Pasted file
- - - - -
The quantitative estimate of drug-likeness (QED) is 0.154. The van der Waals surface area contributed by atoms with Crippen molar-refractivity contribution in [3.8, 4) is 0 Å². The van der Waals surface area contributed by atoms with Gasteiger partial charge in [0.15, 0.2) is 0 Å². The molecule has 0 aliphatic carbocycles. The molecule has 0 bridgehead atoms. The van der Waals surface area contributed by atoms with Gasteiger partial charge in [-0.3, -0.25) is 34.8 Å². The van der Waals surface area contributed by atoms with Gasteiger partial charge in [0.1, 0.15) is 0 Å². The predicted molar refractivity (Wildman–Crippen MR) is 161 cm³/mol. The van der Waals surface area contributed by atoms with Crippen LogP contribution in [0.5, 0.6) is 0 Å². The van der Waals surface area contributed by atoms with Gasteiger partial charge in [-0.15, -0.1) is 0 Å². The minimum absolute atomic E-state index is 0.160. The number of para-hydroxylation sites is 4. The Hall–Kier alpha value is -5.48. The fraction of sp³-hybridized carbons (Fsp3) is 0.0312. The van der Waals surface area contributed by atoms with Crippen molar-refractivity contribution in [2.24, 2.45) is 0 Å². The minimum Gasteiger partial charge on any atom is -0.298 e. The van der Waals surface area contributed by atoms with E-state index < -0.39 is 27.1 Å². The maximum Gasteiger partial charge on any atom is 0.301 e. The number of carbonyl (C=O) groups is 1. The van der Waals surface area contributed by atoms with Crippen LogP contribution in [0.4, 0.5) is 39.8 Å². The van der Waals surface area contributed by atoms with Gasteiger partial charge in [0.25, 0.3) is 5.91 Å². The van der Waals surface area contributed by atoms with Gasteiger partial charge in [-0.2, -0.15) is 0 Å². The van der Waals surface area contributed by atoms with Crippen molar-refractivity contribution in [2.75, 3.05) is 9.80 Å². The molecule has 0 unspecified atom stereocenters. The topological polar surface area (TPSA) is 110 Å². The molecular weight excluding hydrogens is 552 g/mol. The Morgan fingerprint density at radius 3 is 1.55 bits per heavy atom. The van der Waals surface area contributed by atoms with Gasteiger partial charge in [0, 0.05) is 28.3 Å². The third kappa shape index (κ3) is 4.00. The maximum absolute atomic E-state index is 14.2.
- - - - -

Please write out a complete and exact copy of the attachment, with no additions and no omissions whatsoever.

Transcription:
The quantitative estimate of drug-likeness (QED) is 0.154. The van der Waals surface area contributed by atoms with Crippen molar-refractivity contribution in [3.8, 4) is 0 Å². The van der Waals surface area contributed by atoms with Gasteiger partial charge in [0.15, 0.2) is 0 Å². The molecule has 0 aliphatic carbocycles. The molecule has 0 bridgehead atoms. The van der Waals surface area contributed by atoms with Gasteiger partial charge in [-0.3, -0.25) is 34.8 Å². The van der Waals surface area contributed by atoms with Gasteiger partial charge in [0.1, 0.15) is 0 Å². The predicted molar refractivity (Wildman–Crippen MR) is 161 cm³/mol. The van der Waals surface area contributed by atoms with Crippen LogP contribution in [0.5, 0.6) is 0 Å². The van der Waals surface area contributed by atoms with Gasteiger partial charge in [-0.15, -0.1) is 0 Å². The minimum absolute atomic E-state index is 0.160. The number of para-hydroxylation sites is 4. The Hall–Kier alpha value is -5.48. The fraction of sp³-hybridized carbons (Fsp3) is 0.0312. The van der Waals surface area contributed by atoms with Crippen molar-refractivity contribution in [2.24, 2.45) is 0 Å². The minimum Gasteiger partial charge on any atom is -0.298 e. The van der Waals surface area contributed by atoms with E-state index < -0.39 is 27.1 Å². The maximum Gasteiger partial charge on any atom is 0.301 e. The number of carbonyl (C=O) groups is 1. The van der Waals surface area contributed by atoms with Crippen LogP contribution in [0.4, 0.5) is 39.8 Å². The van der Waals surface area contributed by atoms with Gasteiger partial charge in [0.25, 0.3) is 5.91 Å². The van der Waals surface area contributed by atoms with Gasteiger partial charge in [-0.2, -0.15) is 0 Å². The van der Waals surface area contributed by atoms with Crippen molar-refractivity contribution in [2.75, 3.05) is 9.80 Å². The molecule has 0 unspecified atom stereocenters. The topological polar surface area (TPSA) is 110 Å². The molecular weight excluding hydrogens is 552 g/mol. The Morgan fingerprint density at radius 3 is 1.55 bits per heavy atom. The van der Waals surface area contributed by atoms with Gasteiger partial charge in [0, 0.05) is 28.3 Å². The third kappa shape index (κ3) is 4.00. The maximum absolute atomic E-state index is 14.2.